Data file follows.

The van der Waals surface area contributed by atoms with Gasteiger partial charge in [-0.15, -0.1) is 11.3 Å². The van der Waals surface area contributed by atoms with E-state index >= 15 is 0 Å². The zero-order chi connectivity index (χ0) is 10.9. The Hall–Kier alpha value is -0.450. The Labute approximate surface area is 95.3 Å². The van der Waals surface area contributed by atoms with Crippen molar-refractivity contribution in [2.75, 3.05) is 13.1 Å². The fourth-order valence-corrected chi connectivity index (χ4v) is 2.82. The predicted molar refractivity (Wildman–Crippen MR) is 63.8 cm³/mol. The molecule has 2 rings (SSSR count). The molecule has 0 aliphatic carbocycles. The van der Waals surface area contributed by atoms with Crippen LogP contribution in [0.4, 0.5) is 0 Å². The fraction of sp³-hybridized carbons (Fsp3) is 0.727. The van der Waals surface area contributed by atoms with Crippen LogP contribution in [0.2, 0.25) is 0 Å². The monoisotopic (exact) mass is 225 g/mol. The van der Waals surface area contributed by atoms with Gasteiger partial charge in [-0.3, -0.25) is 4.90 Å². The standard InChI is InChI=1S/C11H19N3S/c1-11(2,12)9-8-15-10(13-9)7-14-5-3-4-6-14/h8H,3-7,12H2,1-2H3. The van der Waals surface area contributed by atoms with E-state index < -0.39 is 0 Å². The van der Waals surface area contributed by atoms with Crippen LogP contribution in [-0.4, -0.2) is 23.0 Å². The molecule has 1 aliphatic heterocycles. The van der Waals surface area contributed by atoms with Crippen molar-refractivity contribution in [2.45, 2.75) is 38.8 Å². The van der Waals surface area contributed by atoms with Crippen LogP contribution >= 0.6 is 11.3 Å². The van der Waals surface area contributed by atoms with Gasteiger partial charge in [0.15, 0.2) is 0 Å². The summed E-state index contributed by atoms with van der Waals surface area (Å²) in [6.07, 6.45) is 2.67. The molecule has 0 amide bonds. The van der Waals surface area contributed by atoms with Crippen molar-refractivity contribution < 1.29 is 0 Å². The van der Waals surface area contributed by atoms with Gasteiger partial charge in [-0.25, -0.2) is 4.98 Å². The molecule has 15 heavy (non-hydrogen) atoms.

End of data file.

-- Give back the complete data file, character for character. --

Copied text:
The van der Waals surface area contributed by atoms with Gasteiger partial charge in [-0.15, -0.1) is 11.3 Å². The van der Waals surface area contributed by atoms with E-state index >= 15 is 0 Å². The zero-order chi connectivity index (χ0) is 10.9. The Hall–Kier alpha value is -0.450. The Labute approximate surface area is 95.3 Å². The van der Waals surface area contributed by atoms with Crippen molar-refractivity contribution in [2.75, 3.05) is 13.1 Å². The fourth-order valence-corrected chi connectivity index (χ4v) is 2.82. The predicted molar refractivity (Wildman–Crippen MR) is 63.8 cm³/mol. The molecule has 2 rings (SSSR count). The molecule has 0 aliphatic carbocycles. The van der Waals surface area contributed by atoms with Crippen LogP contribution in [0.4, 0.5) is 0 Å². The fraction of sp³-hybridized carbons (Fsp3) is 0.727. The van der Waals surface area contributed by atoms with Crippen LogP contribution in [0.2, 0.25) is 0 Å². The monoisotopic (exact) mass is 225 g/mol. The van der Waals surface area contributed by atoms with Gasteiger partial charge in [-0.3, -0.25) is 4.90 Å². The standard InChI is InChI=1S/C11H19N3S/c1-11(2,12)9-8-15-10(13-9)7-14-5-3-4-6-14/h8H,3-7,12H2,1-2H3. The van der Waals surface area contributed by atoms with E-state index < -0.39 is 0 Å². The van der Waals surface area contributed by atoms with Crippen LogP contribution in [-0.4, -0.2) is 23.0 Å². The molecule has 1 aliphatic heterocycles. The van der Waals surface area contributed by atoms with Crippen molar-refractivity contribution in [2.45, 2.75) is 38.8 Å². The van der Waals surface area contributed by atoms with Crippen LogP contribution >= 0.6 is 11.3 Å². The van der Waals surface area contributed by atoms with Gasteiger partial charge in [0.15, 0.2) is 0 Å². The summed E-state index contributed by atoms with van der Waals surface area (Å²) in [6.07, 6.45) is 2.67. The molecule has 0 amide bonds. The van der Waals surface area contributed by atoms with Crippen molar-refractivity contribution < 1.29 is 0 Å². The van der Waals surface area contributed by atoms with Gasteiger partial charge in [-0.25, -0.2) is 4.98 Å². The molecule has 15 heavy (non-hydrogen) atoms.